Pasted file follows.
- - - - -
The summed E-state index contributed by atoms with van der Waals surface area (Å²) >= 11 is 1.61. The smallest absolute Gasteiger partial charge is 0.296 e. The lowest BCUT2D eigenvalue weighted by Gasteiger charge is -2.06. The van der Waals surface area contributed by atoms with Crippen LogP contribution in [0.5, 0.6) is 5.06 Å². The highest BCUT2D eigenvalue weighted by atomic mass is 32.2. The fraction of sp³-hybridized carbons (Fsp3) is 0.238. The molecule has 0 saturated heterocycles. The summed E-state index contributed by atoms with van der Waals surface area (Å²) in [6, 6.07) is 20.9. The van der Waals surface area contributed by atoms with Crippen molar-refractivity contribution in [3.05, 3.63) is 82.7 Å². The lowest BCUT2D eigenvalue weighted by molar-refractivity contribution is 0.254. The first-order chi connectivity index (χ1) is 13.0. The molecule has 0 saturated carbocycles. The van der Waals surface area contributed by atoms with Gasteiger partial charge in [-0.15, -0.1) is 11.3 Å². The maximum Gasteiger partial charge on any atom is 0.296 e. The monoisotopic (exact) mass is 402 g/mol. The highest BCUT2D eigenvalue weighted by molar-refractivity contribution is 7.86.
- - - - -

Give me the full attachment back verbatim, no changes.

The summed E-state index contributed by atoms with van der Waals surface area (Å²) >= 11 is 1.61. The smallest absolute Gasteiger partial charge is 0.296 e. The lowest BCUT2D eigenvalue weighted by Gasteiger charge is -2.06. The van der Waals surface area contributed by atoms with Crippen LogP contribution in [0.5, 0.6) is 5.06 Å². The highest BCUT2D eigenvalue weighted by atomic mass is 32.2. The fraction of sp³-hybridized carbons (Fsp3) is 0.238. The molecule has 0 saturated heterocycles. The summed E-state index contributed by atoms with van der Waals surface area (Å²) in [6, 6.07) is 20.9. The van der Waals surface area contributed by atoms with Crippen molar-refractivity contribution in [3.05, 3.63) is 82.7 Å². The lowest BCUT2D eigenvalue weighted by molar-refractivity contribution is 0.254. The first-order chi connectivity index (χ1) is 13.0. The molecule has 0 saturated carbocycles. The van der Waals surface area contributed by atoms with Gasteiger partial charge in [-0.15, -0.1) is 11.3 Å². The maximum Gasteiger partial charge on any atom is 0.296 e. The monoisotopic (exact) mass is 402 g/mol. The highest BCUT2D eigenvalue weighted by molar-refractivity contribution is 7.86.